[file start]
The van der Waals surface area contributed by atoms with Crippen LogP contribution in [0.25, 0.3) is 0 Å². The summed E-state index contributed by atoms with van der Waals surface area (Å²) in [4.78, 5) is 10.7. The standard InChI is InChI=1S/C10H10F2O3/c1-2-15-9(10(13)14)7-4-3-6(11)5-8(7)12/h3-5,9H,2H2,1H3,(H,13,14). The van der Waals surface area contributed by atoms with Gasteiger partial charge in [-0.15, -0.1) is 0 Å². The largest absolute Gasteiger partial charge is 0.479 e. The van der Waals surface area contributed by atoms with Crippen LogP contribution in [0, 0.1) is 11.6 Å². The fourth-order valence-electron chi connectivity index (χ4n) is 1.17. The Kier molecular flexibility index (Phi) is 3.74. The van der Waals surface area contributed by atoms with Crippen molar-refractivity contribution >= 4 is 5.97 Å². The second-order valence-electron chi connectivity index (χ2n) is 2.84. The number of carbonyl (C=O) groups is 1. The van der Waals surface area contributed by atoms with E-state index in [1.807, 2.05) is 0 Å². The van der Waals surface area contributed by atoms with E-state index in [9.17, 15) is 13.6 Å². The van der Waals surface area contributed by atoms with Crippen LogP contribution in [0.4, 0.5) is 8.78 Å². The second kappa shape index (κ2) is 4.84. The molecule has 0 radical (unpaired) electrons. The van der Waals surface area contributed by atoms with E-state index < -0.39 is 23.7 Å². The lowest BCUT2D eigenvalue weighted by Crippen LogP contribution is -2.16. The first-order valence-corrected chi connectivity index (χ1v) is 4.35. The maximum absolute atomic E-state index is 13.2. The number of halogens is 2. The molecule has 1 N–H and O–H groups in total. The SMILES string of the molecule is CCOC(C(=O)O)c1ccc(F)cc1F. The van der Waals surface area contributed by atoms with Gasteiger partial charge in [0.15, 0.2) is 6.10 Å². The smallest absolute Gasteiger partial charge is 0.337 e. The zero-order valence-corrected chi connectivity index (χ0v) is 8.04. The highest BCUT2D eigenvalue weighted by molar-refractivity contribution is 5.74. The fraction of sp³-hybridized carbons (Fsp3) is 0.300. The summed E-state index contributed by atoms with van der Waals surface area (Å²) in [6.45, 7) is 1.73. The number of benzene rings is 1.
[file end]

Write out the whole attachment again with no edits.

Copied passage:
The van der Waals surface area contributed by atoms with Crippen LogP contribution in [0.25, 0.3) is 0 Å². The summed E-state index contributed by atoms with van der Waals surface area (Å²) in [4.78, 5) is 10.7. The standard InChI is InChI=1S/C10H10F2O3/c1-2-15-9(10(13)14)7-4-3-6(11)5-8(7)12/h3-5,9H,2H2,1H3,(H,13,14). The van der Waals surface area contributed by atoms with Gasteiger partial charge in [-0.15, -0.1) is 0 Å². The largest absolute Gasteiger partial charge is 0.479 e. The van der Waals surface area contributed by atoms with Crippen LogP contribution in [0, 0.1) is 11.6 Å². The fourth-order valence-electron chi connectivity index (χ4n) is 1.17. The Kier molecular flexibility index (Phi) is 3.74. The van der Waals surface area contributed by atoms with Crippen molar-refractivity contribution >= 4 is 5.97 Å². The second-order valence-electron chi connectivity index (χ2n) is 2.84. The number of carbonyl (C=O) groups is 1. The van der Waals surface area contributed by atoms with E-state index in [1.807, 2.05) is 0 Å². The van der Waals surface area contributed by atoms with E-state index in [9.17, 15) is 13.6 Å². The van der Waals surface area contributed by atoms with Crippen LogP contribution in [0.4, 0.5) is 8.78 Å². The second kappa shape index (κ2) is 4.84. The molecule has 0 radical (unpaired) electrons. The van der Waals surface area contributed by atoms with E-state index < -0.39 is 23.7 Å². The lowest BCUT2D eigenvalue weighted by Crippen LogP contribution is -2.16. The first-order valence-corrected chi connectivity index (χ1v) is 4.35. The maximum absolute atomic E-state index is 13.2. The number of halogens is 2. The molecule has 1 N–H and O–H groups in total. The SMILES string of the molecule is CCOC(C(=O)O)c1ccc(F)cc1F. The van der Waals surface area contributed by atoms with Gasteiger partial charge in [0.15, 0.2) is 6.10 Å². The smallest absolute Gasteiger partial charge is 0.337 e. The zero-order valence-corrected chi connectivity index (χ0v) is 8.04. The highest BCUT2D eigenvalue weighted by molar-refractivity contribution is 5.74. The fraction of sp³-hybridized carbons (Fsp3) is 0.300. The summed E-state index contributed by atoms with van der Waals surface area (Å²) in [6.45, 7) is 1.73. The number of benzene rings is 1.